Potty Training: Yellow Is the New Green | Seventh Generation
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Potty Training: Yellow Is the New Green

Author: BethArky

ToiletI've taken a very big plunge. Or rather, the opposite. This is the story of how I turned my back on a behavior ingrained since childhood. To be perfectly clear, I am talking about not flushing the toilet.

I can't claim sole credit for this move toward saving water. In fact, the first time my young son walked out of the bathroom and left the latrine slightly citrine, I wondered which naughty preschooler had taught Matthew this new way of rebelling. Hadn't all our potty-training bibles insisted on the flush, even ritualized it?
But when I grilled the kid under the hot lights, I got to the bottom of it: His babysitter was the mastermind, and it was, in fact, an act of conservationism. So there, Mommy.

If I've learned one thing in my six years of doing the mom thing, it's this: Trust thy sitter. Even my DH (Dear Husband), who remains somewhat grossed out by the practice -- even though we are talking only Number 1 here, NOT Number 2 -- knows better than to question our Super Nanny. After all, she had already managed to get our water-lovin' baby, whom you first met in " The Paper Trail in My Kitchen," to turn off the gushing stream from the faucet when brushing his teeth. So her water-saving technique is now policy -- unless, of course, we have company coming. I wouldn't think of submitting even the most intimate of friends and family to our less-than-pristine eau de toilette.

The modern water-saving movement started back in 1995, when the National Energy Policy Act mandated that toilets use no more than 1.6 gallons of water, down from 3.5 gallons per flush (GPF) in the 1980s and a ridiculous 7 GPF back in the booming '50s. Since then, several toilet manufacturers have unveiled a host of options. One is the TOTO, that porcelain beauty out of Japan, which has an even better record on water usage, as I discovered at www.totousa.com! It turns out the company makes three High Efficiency Toilets (HETs), which "should be able to flush using at least 20 percent less water than is mandated by law and should not need to be flushed more than once to do their job."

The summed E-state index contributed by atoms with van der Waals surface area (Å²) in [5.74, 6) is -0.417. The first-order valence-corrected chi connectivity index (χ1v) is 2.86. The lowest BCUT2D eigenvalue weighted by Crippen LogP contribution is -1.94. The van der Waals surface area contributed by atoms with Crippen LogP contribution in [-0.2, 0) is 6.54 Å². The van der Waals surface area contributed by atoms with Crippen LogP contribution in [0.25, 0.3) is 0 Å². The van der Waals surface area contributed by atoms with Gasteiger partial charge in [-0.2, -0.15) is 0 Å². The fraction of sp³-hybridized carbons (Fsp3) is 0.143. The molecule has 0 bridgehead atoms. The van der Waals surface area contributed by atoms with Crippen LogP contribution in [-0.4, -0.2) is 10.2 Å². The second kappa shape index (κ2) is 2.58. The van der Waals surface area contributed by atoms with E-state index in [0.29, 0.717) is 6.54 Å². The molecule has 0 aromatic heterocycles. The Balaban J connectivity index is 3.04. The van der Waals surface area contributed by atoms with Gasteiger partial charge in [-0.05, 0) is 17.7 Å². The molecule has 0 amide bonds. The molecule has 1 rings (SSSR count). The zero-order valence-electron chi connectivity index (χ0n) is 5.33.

I can't vouch for the company's numbers, but according to the site, the average American flushes five times a day, and that's just counting home use. (Add the bathroom breaks I took during The Cubicle Years and I'd have to figure in many more mandatory flushes, thanks to those mandatory eight glasses of water per day!) Assuming an average household consists of 3.2 people over 365 days, a standard 1.6 GPF toilet would use 9,344 gallons of water a year. TOTO offers ultra-quiet, high-tech models, including the very cool Duel-Max® Flushing System that allows you to select a "big" flush, which requires 1.6 GFP, or a "little" flush, which uses 0.9 GPF. According to TOTO, using an HET would save 1,869 gallons a year per household.

With its basic model starting at $350, TOTOs don't come cheap, especially compared with the stripped-down American Standard I found for $98 at Home Depot. But to put it in perspective, you can easily spend nearly $400 on a nice Kohler.

Now that I have begun to research this topic, I find that my sitter isn't alone: More people are going green by going yellow. So I had to ask our Super Nanny: What was the source of her water-saving habits?

Over the years, she has shared bits and pieces about her life growing up in a poor South American village, where she did without so many of the things we take for granted, from the nonessential (television) to what most of us would consider absolute musts (electricity, running water). As I pressed her for more details about her youth, I got a fuller picture of just how different her world was fewer than 20 years ago.

As a girl of 10 or 11, she'd rise at 4 a.m. every weekday and bike with a friend and adult to one of the village pumps, anywhere from one to three miles away, haul back two big buckets of water, shower and head off to school. (On the weekends, she had the "luxury" of sleeping in before her water run, a job done mostly by kids.) Her family of five would ration that water carefully, as it was all they had for the day to cook, clean, and bathe. It was not a commodity to be wasted.

Her story confirms many comments made by members of the Seventh Generation Nation: This conservation of resources wasn't about "being green"; it was, as she says, "a way of life." We live in a country of privilege, excess and waste, where being green is still a matter of personal choice, not necessity. I count myself among the millions who could be making more radical changes, and a whole lot faster. I also know I may always fall short of dark green expectations. But in the meantime, I appreciate your patience, advice, and support along the way.

Unfortunately, as stimeystimpkins wrote in response to my "Paper Trail" post, "Having to teach our kids not to be wasteful is probably unique to the Western middle- and upper-classes. But for those of us in those socioeconomic groups, it is what it is, and either we teach our children to conserve or we allow them to continue the grand Western tradition of destroying the earth."

So the lessons continue in my house.

The only downside to our new limited-flush policy: I have to scrub those toilets more often.

photo: Salim Fadhley


James picture
I've already known about going yellow, but for us there's a downside: cleaning the toilet. Stuff appears everywhere when we go yellow, and we can't get it out unless we use VERY harsh chemicals. Don't these damage the environment more than our water usage? That's why I go yellow--but only a little.